In Erika's Dreams

Temple of Apollo by Patar Knight

While we’re in Athens, we’re going to be taking a day trip to Delphi, which is best known for the Delphic oracle, the most important oracle in the classical Greek world, and a major site for the worship of the god Apollo after he slew the Python, a deity who lived there and protected the navel of the Earth.

Apollo, the Oracle and the Pythia:

Apollo spoke through his oracle: the sibyl or priestess of the oracle at Delphi was known as the Pythia; she had to be an older woman of blameless life chosen from among the peasants of the area. She sat on a tripod seat over an opening in the earth. When Apollo slew Python, its body fell into this fissure, according to legend, and fumes arose from its decomposing body. Intoxicated by the vapors, the sibyl would fall into a trance, allowing Apollo to possess her spirit. In this state she prophesied.

While in a trance the Pythia’s ravings were “translated” by the priests of the temple into elegant hexameters. People consulted the Delphic oracle on everything from important matters of public policy to personal affairs.

Priestess of Delphi by John Collier

The oracle could not be consulted during the winter months, for this was traditionally the time when Apollo would live among the Hyperboreans.Dionysus would inhabit the temple during his absence.

Famous Oracular Statements:

There are more than 500 supposed Oracular statements which have survived from various sources referring to the oracle at Delphi. Here’s one example:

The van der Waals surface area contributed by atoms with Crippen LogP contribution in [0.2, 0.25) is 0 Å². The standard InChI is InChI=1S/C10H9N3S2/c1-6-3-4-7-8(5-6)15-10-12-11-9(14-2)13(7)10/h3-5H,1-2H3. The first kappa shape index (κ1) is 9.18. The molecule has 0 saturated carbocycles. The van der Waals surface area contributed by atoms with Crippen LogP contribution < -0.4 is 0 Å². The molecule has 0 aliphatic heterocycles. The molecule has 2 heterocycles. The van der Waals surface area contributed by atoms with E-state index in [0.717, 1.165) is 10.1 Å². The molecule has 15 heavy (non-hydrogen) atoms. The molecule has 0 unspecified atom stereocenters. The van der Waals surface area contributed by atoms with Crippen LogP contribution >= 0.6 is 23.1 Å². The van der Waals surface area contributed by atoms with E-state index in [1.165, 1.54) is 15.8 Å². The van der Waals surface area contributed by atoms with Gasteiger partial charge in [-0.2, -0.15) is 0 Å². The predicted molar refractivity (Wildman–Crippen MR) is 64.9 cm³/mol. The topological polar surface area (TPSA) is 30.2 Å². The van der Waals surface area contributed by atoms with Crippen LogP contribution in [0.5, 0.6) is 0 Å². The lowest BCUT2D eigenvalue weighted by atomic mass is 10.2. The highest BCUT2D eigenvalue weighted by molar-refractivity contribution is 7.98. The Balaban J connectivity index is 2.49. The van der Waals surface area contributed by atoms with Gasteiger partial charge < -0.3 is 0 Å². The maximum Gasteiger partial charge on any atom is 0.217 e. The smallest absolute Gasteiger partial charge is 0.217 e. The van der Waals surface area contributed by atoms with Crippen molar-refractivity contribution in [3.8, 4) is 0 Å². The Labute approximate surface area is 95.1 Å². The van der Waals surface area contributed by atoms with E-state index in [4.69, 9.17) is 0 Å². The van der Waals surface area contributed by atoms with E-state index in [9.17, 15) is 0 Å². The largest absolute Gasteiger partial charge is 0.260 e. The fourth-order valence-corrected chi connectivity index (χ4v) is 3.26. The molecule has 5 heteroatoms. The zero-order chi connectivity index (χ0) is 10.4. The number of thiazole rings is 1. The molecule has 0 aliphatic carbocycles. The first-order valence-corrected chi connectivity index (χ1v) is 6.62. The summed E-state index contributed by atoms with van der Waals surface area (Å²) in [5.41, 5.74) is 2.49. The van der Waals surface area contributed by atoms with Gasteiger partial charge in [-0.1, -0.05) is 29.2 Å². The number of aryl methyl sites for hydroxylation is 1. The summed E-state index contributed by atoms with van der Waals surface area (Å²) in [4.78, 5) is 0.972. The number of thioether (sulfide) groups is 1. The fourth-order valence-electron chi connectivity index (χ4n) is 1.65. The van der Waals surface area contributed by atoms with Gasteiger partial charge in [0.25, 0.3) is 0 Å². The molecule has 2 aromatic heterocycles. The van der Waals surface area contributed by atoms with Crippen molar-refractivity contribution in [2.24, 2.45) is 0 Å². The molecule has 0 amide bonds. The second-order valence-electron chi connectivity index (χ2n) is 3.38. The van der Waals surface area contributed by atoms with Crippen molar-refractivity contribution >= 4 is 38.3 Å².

Around the 9th century BC, Lycurgus (the legendary lawgiver of Sparta) went to the oracle to ask for guidance. The oracle told him that his prayers had been heard and that the state which observed the laws of Lycurgus would become the most famous in the world. With such an endorsement, Lycurgus went to the leading men of Sparta and enlisted their support. Seeking further assistance she also told him:

  • There are two roads, most distant from each other: the one leading to the honorable house of freedom, the other the house of slavery, which mortals must shun. It is possible to travel the one through manliness and lovely accord; so lead your people to this path. The other they reach through hateful strife and cowardly destruction; so shun it most of all.

As a result Lycurgus built a constitution for the Spartans that combined features of a monarchy with two kings, of a land-owning aristocracy and a democracy. The oracle further told him:

  • Love of money and nothing else will ruin Sparta.

As a result Lycurgus decreed that no silver money was allowed in Sparta, creating a cumbersome iron currency instead. The oracle was proved correct. The enslavement of the helots (the unfree population of Sparta) and the gold and silver its soldiers sent home after the Peloponnesian War were to prove to be Sparta’s undoing.

Check back tomorrow for my favorite tale from the Delphic oracle!


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